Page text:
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Question:   My friend’s dog was diagnosed with anemia.  Can a dog get a blood transfusion to treat anemia like a person?

 

Answer:

Dogs and Cats can receive transfusions just like people.  However not all veterinary clinics stock blood products.  Some veterinarians order blood products from animal blood banks that collect blood from dog and cat donors.  These blood banks separate the blood collected into different components for transfusion and then ship the products to veterinary clinics.  The most common blood components we use for dogs and cats are red blood cells and fresh frozen plasma.  At Oradell Animal Hospital we have feline and canine blood donors who donate blood on a regular basis.  This blood is stored at our hospital for up to a month and is utilized for patients in need of a transfusion.  We also order blood products from outside animal blood banks to supplement our supply.

Not all patients with a low red blood cell count (anemia) require a blood transfusion.  If the anemia is severe and the patient is having trouble breathing with an elevated heart rate and they are experiencing extreme weakness or collapse then they likely need a transfusion.  More importantly, this patient would need a full diagnostic work up to determine the cause of such a severe anemia.  A blood transfusion will make the pet feel better for a short time.  However, if the underlying cause for the anemia is not identified and treated the pet will begin to become sick again as the red blood cell count decreases.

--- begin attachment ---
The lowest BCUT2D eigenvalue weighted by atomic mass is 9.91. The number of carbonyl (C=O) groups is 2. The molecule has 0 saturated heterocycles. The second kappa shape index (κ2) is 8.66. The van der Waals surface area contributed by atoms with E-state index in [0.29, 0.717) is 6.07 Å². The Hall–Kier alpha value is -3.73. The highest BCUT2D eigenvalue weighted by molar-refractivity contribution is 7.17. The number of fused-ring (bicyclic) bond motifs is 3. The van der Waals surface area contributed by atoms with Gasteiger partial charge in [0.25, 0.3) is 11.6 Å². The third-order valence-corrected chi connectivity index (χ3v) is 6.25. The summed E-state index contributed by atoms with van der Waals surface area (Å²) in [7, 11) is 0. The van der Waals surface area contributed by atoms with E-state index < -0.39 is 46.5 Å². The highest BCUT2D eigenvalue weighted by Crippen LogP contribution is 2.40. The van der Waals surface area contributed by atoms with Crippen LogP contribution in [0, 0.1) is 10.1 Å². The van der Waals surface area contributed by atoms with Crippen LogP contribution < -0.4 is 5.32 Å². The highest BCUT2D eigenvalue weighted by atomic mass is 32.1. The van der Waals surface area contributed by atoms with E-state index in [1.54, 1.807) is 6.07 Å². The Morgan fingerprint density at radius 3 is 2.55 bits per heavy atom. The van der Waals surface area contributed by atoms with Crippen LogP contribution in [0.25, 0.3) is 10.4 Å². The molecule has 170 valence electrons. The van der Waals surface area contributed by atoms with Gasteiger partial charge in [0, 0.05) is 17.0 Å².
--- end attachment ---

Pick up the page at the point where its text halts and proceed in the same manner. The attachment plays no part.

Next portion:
Dogs and cats can become anemic for many reasons.  In general red blood cells can be lost from bleeding, be destroyed by the body, or there may be decreased production of red blood cells by the body.  At Oradell Animal Hospital some of our patients suffer anemia secondary to hemorrhage caused buy trauma.  Some are anemic from cancers and immunological diseases.  Others are mildly anemic from chronic diseases like kidney failure.  Some of these patients require transfusions while in our care and others are discharged without the need of transfusions.  Your friend’s veterinarian will be able to advise whether a transfusion is necessary and what tests need to be performed to determine the cause of the anemia.

Erica Swanke, DVM

Dr. Swanke graduated from the University of Illinois College of Veterinary Medicine. Upon completing an internship at the Cummings School of Veterinary Medicine at Tufts University she joined the emergency/critical care team at Oradell Animal Hospital. Dr. Swanke enjoys reading and spending quality time with friends, family and her pets.